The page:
We share the ins and outs of developing Z1's first Equality Plan from scratch, hoping to pave the way towards gender equality within other design and software studios.
You can download Z1's Equality Plan here.
So much has happened since the first time we sat the whole Z1 team down, literally, to talk about feminism. When we were still a company in which workers could be counted on one hand, we were already clear that gender equality would be a top priority in our daily lives.
Since then, we’ve been fighting against the many injustices in this area, especially in technology, in which the gender gap is so flagrant. We’ve taken different actions, like actively looking for female talent or training women within the company. Also organizing events such as Django Girls or boosting initiatives to destroy the glass ceiling, improve our colleagues’ careers and promote work-family balance.
Once you have your plan, the effort will have been worth it, and you will have a greater guarantee that equality will not remain just good intentions.
However, we wanted to organize all these equal opportunity efforts that are rooted in our DNA and provide them with a legal framework. So, before the Spanish Government launched the Equality Law or the regional government in Andalusia made it mandatory for companies with more than 50 workers, as we are, we had already taken the first steps to make gender equality in our company a reality.
First impressions: expectations vs. reality
It all started about one year ago and, to be honest, at the beginning, we didn't have much idea of where to start or how much work it would imply. I thought we could sort out the Equality Plan rapidly. I even remember telling Cinta Gandullo, our CFO, that I would be in charge of carrying it out all by myself.
I did not know that, as dictated by law, an Equality Plan involves a complex and time-consuming administrative process, especially if the measures you are going to adopt are as advanced as those we have proposed in ours. Now you can find the official documentation here, but when we got to work, everything was more confusing. The Public Administration was publishing information and templates in dribs and drabs, and we weren’t able to see the whole picture.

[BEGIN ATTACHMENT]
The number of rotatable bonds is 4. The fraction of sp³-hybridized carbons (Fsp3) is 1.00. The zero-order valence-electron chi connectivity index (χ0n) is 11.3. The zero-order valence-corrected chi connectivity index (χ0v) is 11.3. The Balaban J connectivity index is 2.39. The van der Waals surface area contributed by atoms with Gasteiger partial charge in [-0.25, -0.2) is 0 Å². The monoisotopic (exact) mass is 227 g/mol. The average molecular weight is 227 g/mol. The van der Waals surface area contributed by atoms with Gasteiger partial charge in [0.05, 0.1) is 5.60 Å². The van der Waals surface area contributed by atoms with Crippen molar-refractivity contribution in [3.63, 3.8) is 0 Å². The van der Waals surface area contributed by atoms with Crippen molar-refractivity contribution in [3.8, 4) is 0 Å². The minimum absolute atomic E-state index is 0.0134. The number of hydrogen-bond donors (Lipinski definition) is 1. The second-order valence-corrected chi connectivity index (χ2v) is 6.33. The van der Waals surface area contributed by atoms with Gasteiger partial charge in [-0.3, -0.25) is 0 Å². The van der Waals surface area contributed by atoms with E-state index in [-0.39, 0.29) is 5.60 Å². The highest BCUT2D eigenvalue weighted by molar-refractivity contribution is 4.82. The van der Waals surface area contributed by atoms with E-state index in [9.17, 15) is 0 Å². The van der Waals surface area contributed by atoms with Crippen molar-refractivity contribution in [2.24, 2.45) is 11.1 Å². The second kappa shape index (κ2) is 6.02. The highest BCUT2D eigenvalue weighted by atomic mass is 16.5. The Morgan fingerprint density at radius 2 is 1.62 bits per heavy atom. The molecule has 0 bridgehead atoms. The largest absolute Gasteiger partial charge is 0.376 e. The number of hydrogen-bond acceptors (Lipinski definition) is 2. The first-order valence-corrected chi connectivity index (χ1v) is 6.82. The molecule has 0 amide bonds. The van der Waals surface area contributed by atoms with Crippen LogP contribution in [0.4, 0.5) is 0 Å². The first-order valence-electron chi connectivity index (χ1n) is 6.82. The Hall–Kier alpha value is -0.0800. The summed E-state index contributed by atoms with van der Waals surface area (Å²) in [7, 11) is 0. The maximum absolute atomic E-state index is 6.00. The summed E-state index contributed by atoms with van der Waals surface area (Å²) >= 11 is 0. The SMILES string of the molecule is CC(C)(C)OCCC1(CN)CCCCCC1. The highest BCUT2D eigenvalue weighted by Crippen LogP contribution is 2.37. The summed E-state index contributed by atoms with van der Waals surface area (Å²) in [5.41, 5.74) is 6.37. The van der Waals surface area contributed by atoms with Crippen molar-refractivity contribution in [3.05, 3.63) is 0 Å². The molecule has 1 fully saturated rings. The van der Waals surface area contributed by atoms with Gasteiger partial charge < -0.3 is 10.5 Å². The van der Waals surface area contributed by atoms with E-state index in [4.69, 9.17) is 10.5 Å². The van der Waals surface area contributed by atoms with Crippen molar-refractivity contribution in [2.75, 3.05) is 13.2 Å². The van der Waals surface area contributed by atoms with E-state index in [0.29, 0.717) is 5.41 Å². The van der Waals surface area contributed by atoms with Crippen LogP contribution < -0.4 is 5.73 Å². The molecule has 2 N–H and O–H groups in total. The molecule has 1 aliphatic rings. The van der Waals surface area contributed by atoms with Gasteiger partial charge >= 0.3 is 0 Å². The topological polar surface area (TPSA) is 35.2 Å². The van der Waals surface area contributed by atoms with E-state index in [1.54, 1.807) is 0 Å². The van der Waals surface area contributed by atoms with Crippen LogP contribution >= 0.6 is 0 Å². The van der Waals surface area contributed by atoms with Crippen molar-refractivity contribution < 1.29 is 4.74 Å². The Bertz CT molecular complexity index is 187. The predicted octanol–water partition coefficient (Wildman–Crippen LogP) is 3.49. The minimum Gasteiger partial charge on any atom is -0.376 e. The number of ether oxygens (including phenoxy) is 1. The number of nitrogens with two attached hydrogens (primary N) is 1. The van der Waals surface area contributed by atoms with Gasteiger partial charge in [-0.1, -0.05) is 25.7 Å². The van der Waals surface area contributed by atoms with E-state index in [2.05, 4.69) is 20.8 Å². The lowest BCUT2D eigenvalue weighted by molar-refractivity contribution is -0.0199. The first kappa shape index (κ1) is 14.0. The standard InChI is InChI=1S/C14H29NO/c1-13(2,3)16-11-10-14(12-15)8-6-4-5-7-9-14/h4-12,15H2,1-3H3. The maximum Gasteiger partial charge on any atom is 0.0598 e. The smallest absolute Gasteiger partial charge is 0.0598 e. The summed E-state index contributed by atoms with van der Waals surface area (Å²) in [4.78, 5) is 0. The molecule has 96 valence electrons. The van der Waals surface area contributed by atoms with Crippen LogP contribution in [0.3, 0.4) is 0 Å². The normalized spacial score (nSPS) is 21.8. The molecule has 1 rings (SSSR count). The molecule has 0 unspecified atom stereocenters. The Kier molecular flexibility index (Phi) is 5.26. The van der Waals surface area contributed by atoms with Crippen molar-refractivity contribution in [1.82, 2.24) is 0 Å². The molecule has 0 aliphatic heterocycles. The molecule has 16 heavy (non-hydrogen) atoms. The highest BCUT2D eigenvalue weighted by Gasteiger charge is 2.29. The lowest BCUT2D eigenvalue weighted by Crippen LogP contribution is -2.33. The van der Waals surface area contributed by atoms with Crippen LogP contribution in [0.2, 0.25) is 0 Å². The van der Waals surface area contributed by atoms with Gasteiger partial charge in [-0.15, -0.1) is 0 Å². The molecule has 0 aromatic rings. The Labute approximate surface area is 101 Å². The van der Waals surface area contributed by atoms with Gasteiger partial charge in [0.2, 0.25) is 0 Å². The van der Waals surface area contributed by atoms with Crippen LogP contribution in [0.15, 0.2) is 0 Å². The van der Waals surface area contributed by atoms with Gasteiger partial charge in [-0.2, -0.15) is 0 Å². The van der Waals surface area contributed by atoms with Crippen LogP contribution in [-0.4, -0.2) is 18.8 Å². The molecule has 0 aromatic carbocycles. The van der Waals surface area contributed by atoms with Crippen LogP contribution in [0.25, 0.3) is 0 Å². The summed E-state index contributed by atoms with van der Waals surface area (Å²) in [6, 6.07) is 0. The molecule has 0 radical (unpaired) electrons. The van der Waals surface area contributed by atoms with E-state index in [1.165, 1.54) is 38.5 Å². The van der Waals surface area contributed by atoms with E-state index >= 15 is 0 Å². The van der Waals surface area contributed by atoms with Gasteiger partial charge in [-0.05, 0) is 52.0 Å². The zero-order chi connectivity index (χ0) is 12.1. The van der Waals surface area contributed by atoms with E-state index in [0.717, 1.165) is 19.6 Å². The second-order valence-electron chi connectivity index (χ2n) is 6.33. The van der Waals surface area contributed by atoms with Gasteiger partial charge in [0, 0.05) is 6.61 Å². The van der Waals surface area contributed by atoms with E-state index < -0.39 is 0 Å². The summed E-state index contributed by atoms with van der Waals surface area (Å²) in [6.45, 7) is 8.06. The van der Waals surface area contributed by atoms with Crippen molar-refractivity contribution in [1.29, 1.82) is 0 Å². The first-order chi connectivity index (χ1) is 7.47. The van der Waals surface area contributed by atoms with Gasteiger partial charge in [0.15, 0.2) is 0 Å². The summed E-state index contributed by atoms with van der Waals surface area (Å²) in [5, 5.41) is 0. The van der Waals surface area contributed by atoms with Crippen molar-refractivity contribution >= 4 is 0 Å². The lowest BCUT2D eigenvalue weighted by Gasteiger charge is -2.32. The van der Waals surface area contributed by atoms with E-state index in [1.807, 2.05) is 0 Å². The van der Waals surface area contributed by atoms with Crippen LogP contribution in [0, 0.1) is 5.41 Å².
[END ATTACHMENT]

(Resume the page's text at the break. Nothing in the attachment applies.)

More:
That’s why we decided to hire Artillo Abogados, a law firm whose help has been essential to clearing up many unknowns. Unlike other companies, we did not tell the lawyers to build the plan for us, as we wanted it to come from Z1, from ourselves. However, their technical knowledge made things much easier for us.
By the same token, every equality plan needs to get the labor union involved. In our case, it was Comisones Obreras (CCOO) that from the first moment agreed to become part of our negotiating table.
Thus, the negotiating commission was made up of our CTO, Emilio A. Sánchez, Pepa Bermudo on behalf of the union and me, with regular face-to-face meetings and with the support of Clarisa Guerra, our Head of Marketing, and Bárbara Carranco, a teammate from the People Department with a master's degree in Equality.
During the process: exhaustive analysis of the company’s situation
Once CCOO agreed to start negotiating the plan with Z1, the first thing they entrusted us with was to carry out a diagnosis of the company’s situation. This self-assessment is 80% of the work and without a doubt the most complex part of the entire process.